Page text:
Here's another concern you need to keep in mind when you rely heavily on third party sites. No matter where you sell your crafts, you'll need to promote your shop. If you're promoting a shop hosted on someone else's platform, you're putting a lot of effort into building someone else's business.
If you invest a lot of time promoting your storefront on a third party site, ultimately, you are promoting someone else's business, not your own. If, at some point, that third party site no longer meets your needs, and you decide to move to another sales venue, a lot of your promotional efforts may be lost because you had been sending potential customers to a site that was not your own.
Rather than building your own customer base, if you're not careful, you can be building the customer base for someone else's business.
If you are not able to build an email list of customers who purchase from you on your third party site, you are building equity in someone else's business, not your own. That third party site will certainly be collecting email addresses, so they can keep in contact with customers, but those contacts benefit the third party site in general, and not your business specifically.
If you spend a lot of time creating unique content for third party sites (videos, photos, descriptions, clever posts on social sites, etc.), you are building someone else's business, not your own.
There are definitely advantages to working with these third party sites. I'm not suggesting you abandon them entirely. I rely on several for my own business.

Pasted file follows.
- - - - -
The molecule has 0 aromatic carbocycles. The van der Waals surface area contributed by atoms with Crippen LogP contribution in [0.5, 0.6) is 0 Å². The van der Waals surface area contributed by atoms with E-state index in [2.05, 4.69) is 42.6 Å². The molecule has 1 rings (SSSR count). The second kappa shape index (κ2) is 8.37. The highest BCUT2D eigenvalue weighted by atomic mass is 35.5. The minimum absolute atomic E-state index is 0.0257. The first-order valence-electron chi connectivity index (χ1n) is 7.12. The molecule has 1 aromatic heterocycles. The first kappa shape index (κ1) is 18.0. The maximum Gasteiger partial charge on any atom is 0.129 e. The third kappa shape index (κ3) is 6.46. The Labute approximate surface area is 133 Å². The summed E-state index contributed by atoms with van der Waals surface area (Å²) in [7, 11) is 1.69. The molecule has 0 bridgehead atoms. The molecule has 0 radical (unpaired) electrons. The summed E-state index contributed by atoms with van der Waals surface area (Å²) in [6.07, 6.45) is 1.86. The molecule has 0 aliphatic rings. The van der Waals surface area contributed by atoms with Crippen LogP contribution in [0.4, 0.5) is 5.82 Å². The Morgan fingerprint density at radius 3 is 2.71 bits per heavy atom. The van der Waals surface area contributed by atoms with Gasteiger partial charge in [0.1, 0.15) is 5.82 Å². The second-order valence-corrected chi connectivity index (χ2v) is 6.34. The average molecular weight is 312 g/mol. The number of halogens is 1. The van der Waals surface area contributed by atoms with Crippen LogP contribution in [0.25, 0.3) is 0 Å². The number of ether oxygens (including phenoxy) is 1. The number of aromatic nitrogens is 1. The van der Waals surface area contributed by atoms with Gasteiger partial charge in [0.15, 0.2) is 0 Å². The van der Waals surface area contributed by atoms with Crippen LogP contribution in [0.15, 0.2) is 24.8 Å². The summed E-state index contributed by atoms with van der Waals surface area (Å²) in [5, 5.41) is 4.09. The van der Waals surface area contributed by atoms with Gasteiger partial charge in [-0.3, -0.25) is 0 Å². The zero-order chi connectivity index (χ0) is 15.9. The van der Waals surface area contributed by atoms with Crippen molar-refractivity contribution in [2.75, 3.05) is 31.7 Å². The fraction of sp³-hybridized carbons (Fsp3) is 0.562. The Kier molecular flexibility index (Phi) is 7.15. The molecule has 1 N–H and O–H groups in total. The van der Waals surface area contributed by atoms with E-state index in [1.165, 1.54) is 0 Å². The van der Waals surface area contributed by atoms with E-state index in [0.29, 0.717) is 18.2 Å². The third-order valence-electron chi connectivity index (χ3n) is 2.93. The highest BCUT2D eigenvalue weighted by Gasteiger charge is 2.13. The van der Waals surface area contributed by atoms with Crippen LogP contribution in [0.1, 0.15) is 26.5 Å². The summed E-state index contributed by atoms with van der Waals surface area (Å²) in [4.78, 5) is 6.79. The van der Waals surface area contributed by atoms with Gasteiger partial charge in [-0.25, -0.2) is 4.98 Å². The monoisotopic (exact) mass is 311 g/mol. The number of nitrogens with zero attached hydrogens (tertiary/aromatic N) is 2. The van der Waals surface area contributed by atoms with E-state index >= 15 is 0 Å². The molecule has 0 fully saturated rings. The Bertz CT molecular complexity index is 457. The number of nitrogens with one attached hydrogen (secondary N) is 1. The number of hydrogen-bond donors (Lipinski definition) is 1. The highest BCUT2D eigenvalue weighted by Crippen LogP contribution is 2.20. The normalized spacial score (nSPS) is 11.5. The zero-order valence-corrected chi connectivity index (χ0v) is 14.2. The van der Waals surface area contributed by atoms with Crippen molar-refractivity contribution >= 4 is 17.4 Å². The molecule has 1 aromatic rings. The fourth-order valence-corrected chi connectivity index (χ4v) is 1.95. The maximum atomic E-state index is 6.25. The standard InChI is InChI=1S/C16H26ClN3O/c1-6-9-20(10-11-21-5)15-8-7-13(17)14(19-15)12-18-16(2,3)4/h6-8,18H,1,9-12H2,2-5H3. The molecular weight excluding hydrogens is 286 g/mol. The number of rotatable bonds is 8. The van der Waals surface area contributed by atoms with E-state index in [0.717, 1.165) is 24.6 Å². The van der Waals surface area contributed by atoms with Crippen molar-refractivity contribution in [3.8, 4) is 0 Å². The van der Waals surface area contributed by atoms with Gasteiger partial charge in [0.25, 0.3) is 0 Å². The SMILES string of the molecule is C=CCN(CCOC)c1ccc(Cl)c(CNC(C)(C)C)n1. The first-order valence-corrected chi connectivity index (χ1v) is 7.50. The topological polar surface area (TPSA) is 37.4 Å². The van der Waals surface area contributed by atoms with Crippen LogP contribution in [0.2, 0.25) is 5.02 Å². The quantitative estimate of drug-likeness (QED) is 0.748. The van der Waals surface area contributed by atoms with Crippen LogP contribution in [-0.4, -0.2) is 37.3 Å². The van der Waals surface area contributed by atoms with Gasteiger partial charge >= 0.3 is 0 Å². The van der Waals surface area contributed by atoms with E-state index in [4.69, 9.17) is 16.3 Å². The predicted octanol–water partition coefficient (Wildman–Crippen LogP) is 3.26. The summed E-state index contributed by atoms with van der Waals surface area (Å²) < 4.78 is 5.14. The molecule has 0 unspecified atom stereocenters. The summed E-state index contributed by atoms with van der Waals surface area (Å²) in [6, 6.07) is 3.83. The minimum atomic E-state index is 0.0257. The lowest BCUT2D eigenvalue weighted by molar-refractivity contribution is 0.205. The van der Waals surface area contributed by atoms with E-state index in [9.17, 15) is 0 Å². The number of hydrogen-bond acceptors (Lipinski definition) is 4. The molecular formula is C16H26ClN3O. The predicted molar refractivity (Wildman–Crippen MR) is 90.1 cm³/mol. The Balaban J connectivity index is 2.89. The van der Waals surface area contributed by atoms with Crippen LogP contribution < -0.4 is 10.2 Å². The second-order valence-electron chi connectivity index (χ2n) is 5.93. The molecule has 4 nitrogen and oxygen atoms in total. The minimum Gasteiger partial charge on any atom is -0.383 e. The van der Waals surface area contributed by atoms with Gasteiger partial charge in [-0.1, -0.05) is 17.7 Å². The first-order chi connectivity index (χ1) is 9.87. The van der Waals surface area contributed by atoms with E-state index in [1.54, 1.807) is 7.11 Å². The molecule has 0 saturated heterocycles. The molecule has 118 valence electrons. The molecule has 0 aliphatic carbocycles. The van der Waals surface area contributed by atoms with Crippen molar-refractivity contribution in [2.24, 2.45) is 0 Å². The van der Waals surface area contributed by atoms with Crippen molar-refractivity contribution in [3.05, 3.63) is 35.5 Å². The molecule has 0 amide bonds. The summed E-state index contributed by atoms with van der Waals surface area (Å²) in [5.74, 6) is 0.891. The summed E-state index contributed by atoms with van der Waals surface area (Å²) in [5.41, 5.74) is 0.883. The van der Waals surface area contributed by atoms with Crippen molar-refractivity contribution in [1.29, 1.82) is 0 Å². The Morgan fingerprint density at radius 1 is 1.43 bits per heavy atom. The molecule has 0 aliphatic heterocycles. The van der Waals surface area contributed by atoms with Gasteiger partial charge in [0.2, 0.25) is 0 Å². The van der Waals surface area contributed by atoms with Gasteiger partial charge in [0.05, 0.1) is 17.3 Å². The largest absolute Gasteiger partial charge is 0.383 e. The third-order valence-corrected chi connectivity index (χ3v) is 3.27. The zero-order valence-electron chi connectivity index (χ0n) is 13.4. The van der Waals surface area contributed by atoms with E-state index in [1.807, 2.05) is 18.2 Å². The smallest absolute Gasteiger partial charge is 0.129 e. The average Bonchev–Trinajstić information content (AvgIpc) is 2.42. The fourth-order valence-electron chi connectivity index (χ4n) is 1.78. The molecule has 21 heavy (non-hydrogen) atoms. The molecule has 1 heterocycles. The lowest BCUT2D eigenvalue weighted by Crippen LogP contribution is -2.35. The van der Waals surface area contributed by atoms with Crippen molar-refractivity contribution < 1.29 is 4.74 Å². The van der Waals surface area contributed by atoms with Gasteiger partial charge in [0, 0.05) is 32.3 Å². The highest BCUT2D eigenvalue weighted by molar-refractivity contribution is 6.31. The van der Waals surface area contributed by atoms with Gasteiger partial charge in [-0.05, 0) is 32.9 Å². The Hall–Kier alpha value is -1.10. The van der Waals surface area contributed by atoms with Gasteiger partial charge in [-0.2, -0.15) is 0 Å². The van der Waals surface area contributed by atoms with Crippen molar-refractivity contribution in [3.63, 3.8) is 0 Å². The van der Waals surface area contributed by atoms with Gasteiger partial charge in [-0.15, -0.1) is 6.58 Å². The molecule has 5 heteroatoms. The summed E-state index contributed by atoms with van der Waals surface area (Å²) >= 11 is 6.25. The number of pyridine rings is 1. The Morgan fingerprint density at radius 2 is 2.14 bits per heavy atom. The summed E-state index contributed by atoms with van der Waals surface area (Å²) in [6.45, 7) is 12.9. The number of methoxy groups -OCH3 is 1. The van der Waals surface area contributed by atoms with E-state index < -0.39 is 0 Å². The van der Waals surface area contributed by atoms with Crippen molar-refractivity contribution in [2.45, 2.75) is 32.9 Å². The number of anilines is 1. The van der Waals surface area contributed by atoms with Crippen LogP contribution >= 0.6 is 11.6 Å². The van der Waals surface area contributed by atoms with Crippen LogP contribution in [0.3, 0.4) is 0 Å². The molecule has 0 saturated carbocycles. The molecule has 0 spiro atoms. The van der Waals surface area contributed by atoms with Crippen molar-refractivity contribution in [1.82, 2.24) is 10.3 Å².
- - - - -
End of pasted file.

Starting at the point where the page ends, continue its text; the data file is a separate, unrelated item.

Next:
Online marketplaces make it easy for non-technical people to set up shop quickly, and they come with their own built-in customer base. The search and social sites are a valuable source of online customers, and they can't be completely ignored.
However, if you depend solely on a single third party business for a large portion of your income, you leave huge elements of your business completely out of your control. All it would take is one change to that site, which you cannot influence, to have a devastating impact on your craft business.
Let me be perfectly clear. I'm not suggesting you completely ignore Google, or Facebook, or Pinterest, or Etsy, or Instagram, or any other third party site that can help you grow your business. I use all of them to different degrees.
You'll need some of them to grow your craft business online. When used well, these sites are powerful tools that can bring you plenty of customers.
I am saying that ultimately, you want those sites to be a part of a mix that supports your business. As much as possible, it's wise to avoid relying on a single third party to drive your business. It's also smart to ensure you spend the majority of your time building equity in your own business, not someone else's.
Aim to attract customers from a variety of sources.
The more you can generate traffic and customers from a variety or sources - Google, Facebook, Twitter, Pinterest, Etsy, Amazon, Instagram - the less dependent you will be on a single source. That means, changes to a single source of customers won't have the same power to hurt your online business.
Do what works.
This point may sound like it's a contradiction of the previous point, but it's really just a clarification.
Getting traffic from all of those sources does take effort, and they won't all be worth your time. Take some time to explore and see what works for your business. Diversify, yes, but don't feel like you have to chase customers on every social site or every marketplace.